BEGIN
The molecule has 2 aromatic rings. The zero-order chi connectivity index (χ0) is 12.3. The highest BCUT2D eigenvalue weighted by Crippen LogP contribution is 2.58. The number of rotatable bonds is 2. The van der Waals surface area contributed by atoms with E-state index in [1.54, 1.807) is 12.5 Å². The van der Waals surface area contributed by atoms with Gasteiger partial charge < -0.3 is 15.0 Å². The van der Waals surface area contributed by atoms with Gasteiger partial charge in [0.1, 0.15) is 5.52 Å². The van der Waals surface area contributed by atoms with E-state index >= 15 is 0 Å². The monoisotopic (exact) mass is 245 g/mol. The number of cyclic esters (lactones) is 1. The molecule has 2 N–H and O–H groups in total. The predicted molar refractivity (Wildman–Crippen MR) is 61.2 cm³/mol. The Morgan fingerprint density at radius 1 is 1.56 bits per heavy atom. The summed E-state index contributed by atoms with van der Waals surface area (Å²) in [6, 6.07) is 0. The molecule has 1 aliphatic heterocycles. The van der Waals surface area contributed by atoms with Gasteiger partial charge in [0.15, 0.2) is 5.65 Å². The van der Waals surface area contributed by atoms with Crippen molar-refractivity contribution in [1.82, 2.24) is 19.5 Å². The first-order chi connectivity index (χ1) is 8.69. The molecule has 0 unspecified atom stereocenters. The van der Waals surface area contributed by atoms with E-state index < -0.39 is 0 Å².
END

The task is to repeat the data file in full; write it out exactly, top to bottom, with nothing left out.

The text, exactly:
The molecule has 2 aromatic rings. The zero-order chi connectivity index (χ0) is 12.3. The highest BCUT2D eigenvalue weighted by Crippen LogP contribution is 2.58. The number of rotatable bonds is 2. The van der Waals surface area contributed by atoms with E-state index in [1.54, 1.807) is 12.5 Å². The van der Waals surface area contributed by atoms with Gasteiger partial charge < -0.3 is 15.0 Å². The van der Waals surface area contributed by atoms with Gasteiger partial charge in [0.1, 0.15) is 5.52 Å². The van der Waals surface area contributed by atoms with E-state index >= 15 is 0 Å². The monoisotopic (exact) mass is 245 g/mol. The number of cyclic esters (lactones) is 1. The molecule has 2 N–H and O–H groups in total. The predicted molar refractivity (Wildman–Crippen MR) is 61.2 cm³/mol. The Morgan fingerprint density at radius 1 is 1.56 bits per heavy atom. The summed E-state index contributed by atoms with van der Waals surface area (Å²) in [6, 6.07) is 0. The molecule has 1 aliphatic heterocycles. The van der Waals surface area contributed by atoms with Gasteiger partial charge in [0.15, 0.2) is 5.65 Å². The van der Waals surface area contributed by atoms with Crippen molar-refractivity contribution in [1.82, 2.24) is 19.5 Å². The first-order chi connectivity index (χ1) is 8.69. The molecule has 0 unspecified atom stereocenters. The van der Waals surface area contributed by atoms with E-state index < -0.39 is 0 Å².